But the Lord God called to the man, and said to him, "Where are you?" He said, "I heard the sound of you in the garden, and I was afraid, because I was naked; and I hid myself." He said, "Who told you that you were naked? Have you eaten from the tree of which I commanded you not to eat?" The man said, "The woman whom you gave to be with me, she gave me fruit from the tree, and I ate."
Then the Lord God said to the woman, "What is this that you have done?" The woman said, "The serpent tricked me, and I ate." The Lord God said to the serpent, "Because you have done this, cursed are you among all animals and among all wild creatures; upon your belly you shall go, and dust you shall eat all the days of your life. I will put enmity between you and the woman, and between your offspring and hers; he will strike your head, and you will strike his heel."
The man named his wife Eve, because she was the mother of all living.
Blessed be the God and Father of our Lord Jesus Christ, who has blessed us in Christ with every spiritual blessing in the heavenly places, just as he chose us in Christ before the foundation of the world to be holy and blameless before him in love.
He destined us for adoption as his children through Jesus Christ, according to the good pleasure of his will, to the praise of his glorious grace that he freely bestowed on us in the Beloved. In him we have redemption through his blood, the forgiveness of our trespasses, according to the riches of his grace that he lavished on us.
With all wisdom and insight he has made known to us the mystery of his will, according to his good pleasure that he set forth in Christ, as a plan for the fullness of time, to gather up all things in him, things in heaven and things on earth.
In Christ we have also obtained an inheritance, having been destined according to the purpose of him who accomplishes all things according to his counsel and will, so that we, who were the first to set our hope on Christ, might live for the praise of his glory.
In the sixth month the angel Gabriel as sent by God to a town in Galilee called Nazareth, to a virgin engaged to a man whose name was Joseph, of the house of David. The virgin's name was Mary. And he came to her and said, "Greetings, favoured one! The Lord is with you." But she was much perplexed by his words and pondered what sort of greeting this might be. The angel said to her, "Do not be afraid, Mary, for you have found favour with God. And now, you will conceive in your womb and bear a son, and you will name him Jesus. He will be great, and will be called the Son of the Most High, and the Lord God will give to him the throne of his ancestor David. He will reign over the house of Jacob forever, and of his kingdom there will be no end."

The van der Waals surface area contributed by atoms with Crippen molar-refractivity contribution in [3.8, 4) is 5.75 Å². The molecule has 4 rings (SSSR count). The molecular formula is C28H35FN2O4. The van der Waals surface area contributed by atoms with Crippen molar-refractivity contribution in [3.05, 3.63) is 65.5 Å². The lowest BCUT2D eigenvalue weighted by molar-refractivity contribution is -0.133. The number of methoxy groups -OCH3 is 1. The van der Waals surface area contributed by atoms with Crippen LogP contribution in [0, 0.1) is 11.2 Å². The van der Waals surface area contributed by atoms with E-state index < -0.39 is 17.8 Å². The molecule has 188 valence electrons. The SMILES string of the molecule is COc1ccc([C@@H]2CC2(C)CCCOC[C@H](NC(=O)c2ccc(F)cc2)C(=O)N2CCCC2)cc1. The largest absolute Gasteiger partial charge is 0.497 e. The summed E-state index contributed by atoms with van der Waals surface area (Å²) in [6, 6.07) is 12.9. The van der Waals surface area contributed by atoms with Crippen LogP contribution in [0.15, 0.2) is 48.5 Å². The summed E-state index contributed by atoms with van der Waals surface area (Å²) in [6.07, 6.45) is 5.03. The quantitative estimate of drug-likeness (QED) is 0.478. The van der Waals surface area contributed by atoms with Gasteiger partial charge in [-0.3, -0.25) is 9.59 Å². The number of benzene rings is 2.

Mary said to the angel, "How can this be, since I am a virgin?" The angel said to her, "The Holy Spirit will come upon you, and the power of the Most High will overshadow you; therefore the child to be born will be holy; he will be called Son of God. And now, you relative Elizabeth in her old age has also conceived a son; and this is the sixth month for her who was said to be barren. For nothing will be impossible with God."
Then Mary said, "Here am I, the servant of the Lord; let it be with me according to your word." Then the angel departed from her.
The feast of the Immaculate Conception centers on God's loving power to make us holy. Our Blessed Lady's integrity or holiness right from the moment of her conception is not something she achieved by her own power. It is a pure gift of God, given to her for a saving purpose. It was in her genes, as we might say today, on behalf of us all. For it was supremely fitting that the woman who brought our Saviour into the world should be herself totally free from sin and available to do God's work.